Once I mention vi, I need to also bring forward Emacs, which is a family of text editors that are quite famous for their extensibility. The most popular one being GNU Emacs, whose tag line is, “the extensible, self-documenting text editor. “
Emacs is quite powerful. It has thousands of built-in commands and has been available for quite a long time. The original Emacs was written in the 1970s, and Python is supported as part of the base distribution with Python mode.
Nano is a text editor that is quite lightweight and functional that runs in a command line environment. Sometimes, a simple code editor is all you need. Nano may not be the first choice for many, but it is there in case you need it.
It is available by default in some platforms, like in Linux or macOS, although it may not be as straightforward to get with Windows.
Nano applies syntax highlighting, which is good. However, the fact that it is available in multiple platforms does not mean that it will be configured and will run exactly the same in all of them, especially with different versions. If you move over to macOS, it may be configured a bit differently, but that should also not be a big deal.
And next on the list, we have vi from a terminal. I can use vi to open a Python program and start coding. Personally, I end up using vi not only for coding, but also for configuration changes quite frequently, especially when I have to SSH into a server, SSH meaning that I have to connect remotely, be it in the cloud or on premise.
Next in line we have Sublime Text, which, as they put it, it is a sophisticated text editor for code, markup, and prose. Sublime Text, which you can find at www.sublimetext.com, is cross platform.
Sublime Text runs on Windows, Mac, and Linux, something that’s quite convenient, given that Python also runs on all three operating systems, making it easy to test your application from the same source code editor.
Getting Sublime is not that hard. You can start by going to the download page, which auto detects the platform you are in. If you are on Windows it’ll say Download for Windows and if you are on Mac, It’ll say Download for Mac..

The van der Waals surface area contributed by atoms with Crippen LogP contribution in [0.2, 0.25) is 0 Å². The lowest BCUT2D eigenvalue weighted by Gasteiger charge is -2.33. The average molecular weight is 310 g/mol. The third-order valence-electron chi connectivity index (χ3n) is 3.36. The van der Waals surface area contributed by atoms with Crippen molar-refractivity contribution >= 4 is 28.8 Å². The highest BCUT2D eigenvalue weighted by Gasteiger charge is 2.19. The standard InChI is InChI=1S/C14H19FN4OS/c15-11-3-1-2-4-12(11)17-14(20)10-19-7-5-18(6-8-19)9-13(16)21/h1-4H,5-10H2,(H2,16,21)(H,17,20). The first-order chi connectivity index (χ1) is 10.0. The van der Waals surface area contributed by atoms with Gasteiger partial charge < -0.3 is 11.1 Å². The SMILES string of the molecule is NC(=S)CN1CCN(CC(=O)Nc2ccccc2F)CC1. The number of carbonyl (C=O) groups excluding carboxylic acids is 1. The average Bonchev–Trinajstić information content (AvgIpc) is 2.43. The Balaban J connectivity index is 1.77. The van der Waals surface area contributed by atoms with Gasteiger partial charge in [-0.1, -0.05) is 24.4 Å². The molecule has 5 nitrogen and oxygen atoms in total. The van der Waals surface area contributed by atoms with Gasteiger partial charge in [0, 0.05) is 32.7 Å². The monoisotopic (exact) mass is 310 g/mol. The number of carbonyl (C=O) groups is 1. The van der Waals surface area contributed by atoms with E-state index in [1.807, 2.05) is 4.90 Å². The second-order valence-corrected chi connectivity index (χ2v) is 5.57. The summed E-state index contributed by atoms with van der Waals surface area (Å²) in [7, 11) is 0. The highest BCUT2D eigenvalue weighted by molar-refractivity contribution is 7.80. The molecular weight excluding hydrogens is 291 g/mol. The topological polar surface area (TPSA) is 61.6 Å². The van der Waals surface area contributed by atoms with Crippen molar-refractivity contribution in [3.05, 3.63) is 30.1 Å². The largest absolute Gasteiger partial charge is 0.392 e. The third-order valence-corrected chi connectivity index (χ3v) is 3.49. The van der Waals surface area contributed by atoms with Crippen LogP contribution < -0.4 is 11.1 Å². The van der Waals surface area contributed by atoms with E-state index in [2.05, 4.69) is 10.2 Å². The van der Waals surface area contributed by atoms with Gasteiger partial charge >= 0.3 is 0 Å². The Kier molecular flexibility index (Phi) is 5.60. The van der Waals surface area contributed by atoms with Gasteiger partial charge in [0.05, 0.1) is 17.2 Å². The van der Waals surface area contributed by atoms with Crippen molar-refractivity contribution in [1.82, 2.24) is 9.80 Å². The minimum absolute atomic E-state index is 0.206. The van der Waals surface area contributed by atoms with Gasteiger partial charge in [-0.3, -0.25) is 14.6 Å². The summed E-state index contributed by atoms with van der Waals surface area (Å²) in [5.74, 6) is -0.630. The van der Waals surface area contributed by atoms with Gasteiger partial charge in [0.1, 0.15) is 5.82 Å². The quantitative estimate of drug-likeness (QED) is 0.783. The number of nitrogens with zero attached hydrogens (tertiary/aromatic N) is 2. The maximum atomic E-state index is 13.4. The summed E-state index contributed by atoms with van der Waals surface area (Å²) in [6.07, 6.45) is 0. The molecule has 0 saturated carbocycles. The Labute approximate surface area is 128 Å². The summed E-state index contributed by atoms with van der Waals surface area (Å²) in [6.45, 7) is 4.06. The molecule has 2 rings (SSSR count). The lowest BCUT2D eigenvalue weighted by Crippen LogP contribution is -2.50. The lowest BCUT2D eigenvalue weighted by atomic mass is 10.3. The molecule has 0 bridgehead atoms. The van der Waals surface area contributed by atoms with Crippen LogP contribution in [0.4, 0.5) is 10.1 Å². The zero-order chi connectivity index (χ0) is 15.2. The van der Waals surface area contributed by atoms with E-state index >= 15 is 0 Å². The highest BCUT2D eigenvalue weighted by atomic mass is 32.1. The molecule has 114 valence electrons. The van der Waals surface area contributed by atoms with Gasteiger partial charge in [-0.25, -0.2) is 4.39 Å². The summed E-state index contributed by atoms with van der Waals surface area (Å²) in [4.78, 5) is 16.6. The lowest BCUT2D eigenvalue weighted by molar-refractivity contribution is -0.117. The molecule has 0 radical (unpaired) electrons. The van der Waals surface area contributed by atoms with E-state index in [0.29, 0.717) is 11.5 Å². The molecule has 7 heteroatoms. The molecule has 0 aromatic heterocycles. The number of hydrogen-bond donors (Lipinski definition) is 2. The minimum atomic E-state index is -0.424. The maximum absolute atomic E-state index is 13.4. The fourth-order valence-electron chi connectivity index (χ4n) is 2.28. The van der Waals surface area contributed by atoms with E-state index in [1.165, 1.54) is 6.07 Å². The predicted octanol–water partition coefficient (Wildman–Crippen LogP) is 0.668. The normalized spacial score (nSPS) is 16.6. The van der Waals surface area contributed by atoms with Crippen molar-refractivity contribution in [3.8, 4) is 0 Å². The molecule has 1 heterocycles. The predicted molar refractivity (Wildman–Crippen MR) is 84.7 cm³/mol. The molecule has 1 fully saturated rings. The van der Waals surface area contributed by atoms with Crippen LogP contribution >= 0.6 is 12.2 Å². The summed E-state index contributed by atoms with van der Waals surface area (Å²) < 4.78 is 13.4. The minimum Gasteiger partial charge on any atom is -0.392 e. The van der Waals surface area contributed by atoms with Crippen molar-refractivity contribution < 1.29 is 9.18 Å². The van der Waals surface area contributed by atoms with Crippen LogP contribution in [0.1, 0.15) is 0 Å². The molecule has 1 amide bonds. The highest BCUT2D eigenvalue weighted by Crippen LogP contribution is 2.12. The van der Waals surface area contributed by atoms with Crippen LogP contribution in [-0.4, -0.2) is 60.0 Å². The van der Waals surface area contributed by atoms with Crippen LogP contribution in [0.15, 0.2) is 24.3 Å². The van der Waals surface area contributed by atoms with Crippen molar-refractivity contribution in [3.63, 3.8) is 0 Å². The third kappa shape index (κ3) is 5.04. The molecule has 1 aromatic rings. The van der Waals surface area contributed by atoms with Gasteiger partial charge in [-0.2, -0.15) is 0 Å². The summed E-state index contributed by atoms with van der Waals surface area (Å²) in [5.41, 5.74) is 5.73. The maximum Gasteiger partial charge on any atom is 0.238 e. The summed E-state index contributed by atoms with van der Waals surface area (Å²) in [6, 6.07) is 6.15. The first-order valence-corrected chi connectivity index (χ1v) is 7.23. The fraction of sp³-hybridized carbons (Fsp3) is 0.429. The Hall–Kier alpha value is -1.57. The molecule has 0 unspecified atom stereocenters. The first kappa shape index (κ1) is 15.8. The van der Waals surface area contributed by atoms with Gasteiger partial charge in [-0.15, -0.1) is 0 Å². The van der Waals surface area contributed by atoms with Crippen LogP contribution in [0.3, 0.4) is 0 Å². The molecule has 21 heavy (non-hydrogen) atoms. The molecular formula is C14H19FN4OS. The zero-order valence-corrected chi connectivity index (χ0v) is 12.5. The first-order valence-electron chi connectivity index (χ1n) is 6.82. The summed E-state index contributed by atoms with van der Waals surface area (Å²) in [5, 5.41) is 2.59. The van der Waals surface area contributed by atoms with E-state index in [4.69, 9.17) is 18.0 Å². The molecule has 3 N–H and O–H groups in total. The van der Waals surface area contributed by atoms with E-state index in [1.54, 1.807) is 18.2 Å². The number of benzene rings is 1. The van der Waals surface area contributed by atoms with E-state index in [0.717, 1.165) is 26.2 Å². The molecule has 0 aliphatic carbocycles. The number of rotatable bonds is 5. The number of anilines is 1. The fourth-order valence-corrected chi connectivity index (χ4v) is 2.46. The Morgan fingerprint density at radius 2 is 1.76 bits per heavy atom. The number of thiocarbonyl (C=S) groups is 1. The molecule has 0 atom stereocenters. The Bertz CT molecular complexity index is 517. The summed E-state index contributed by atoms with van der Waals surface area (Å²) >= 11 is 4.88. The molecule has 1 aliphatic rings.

And with Linux, you can use one of the Linux repositories, depending on your distribution. For example, it can be ‘apt’ or ‘yum’.
Note that, Sublime Text is not free. You have to pay a license to use it. It has syntax highlighting and compatible with many language grammars, with Python being one of the supported languages.
Atom is a hackable text editor for the 21st century which you can find at atom.io. One of the main features of Atom is how well it integrates with source control, particularly with GitHub. This is no surprise, as it was developed and it is maintained by GitHub themselves.
Apart from this, it has many of the features that you would expect from a code editor, including being cross platform; it works in macOS, Windows, and Linux, it has autocompletion; a flexible interface, that besides tabs, it lets you split into multiple panes. It also has a built-in package manager that lets you find that package that you need to extend Atom. And those are just some of the features.
Atom is open source. You can find it in github.com/atom. Moreover, there’s some interesting information, like the fact that Atom is built on Electron, which is a framework also built by GitHub. It allows creating desktop applications using web technologies.
Visual Studio Code
Visual Studio Code is an open source code editor built on Electron same like Atom. It was created by Microsoft which is free, and extensible. It is a great choice for working with Python, and installing it is easy. You can get it at code.visualstudio.com.
Just a quick note, Visual Studio Code is different from Visual Studio, which is the integrated development environment of choice for developers that use Microsoft technologies like .NET.